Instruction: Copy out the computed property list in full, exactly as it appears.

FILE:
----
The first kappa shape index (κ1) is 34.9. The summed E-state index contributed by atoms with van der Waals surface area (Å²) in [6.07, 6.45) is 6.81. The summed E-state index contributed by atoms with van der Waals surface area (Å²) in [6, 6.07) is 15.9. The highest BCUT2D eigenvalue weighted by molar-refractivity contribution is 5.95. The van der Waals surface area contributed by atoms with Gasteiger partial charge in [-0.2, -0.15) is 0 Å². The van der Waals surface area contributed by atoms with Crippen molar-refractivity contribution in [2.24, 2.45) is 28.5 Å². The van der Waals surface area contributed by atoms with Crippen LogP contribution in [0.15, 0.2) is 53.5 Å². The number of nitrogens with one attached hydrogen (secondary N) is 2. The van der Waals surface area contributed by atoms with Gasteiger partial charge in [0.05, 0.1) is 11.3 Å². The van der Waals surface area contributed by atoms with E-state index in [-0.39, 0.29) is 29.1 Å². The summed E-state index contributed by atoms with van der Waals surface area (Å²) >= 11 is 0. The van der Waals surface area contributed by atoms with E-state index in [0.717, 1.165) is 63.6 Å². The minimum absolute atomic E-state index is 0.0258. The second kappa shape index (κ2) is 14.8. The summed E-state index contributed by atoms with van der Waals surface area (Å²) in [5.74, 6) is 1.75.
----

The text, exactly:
The first kappa shape index (κ1) is 34.9. The summed E-state index contributed by atoms with van der Waals surface area (Å²) in [6.07, 6.45) is 6.81. The summed E-state index contributed by atoms with van der Waals surface area (Å²) in [6, 6.07) is 15.9. The highest BCUT2D eigenvalue weighted by molar-refractivity contribution is 5.95. The van der Waals surface area contributed by atoms with Gasteiger partial charge in [-0.2, -0.15) is 0 Å². The van der Waals surface area contributed by atoms with Crippen molar-refractivity contribution in [2.24, 2.45) is 28.5 Å². The van der Waals surface area contributed by atoms with Crippen LogP contribution in [0.15, 0.2) is 53.5 Å². The number of nitrogens with one attached hydrogen (secondary N) is 2. The van der Waals surface area contributed by atoms with Gasteiger partial charge in [0.05, 0.1) is 11.3 Å². The van der Waals surface area contributed by atoms with E-state index in [-0.39, 0.29) is 29.1 Å². The summed E-state index contributed by atoms with van der Waals surface area (Å²) >= 11 is 0. The van der Waals surface area contributed by atoms with E-state index in [0.717, 1.165) is 63.6 Å². The minimum absolute atomic E-state index is 0.0258. The second kappa shape index (κ2) is 14.8. The summed E-state index contributed by atoms with van der Waals surface area (Å²) in [5.74, 6) is 1.75.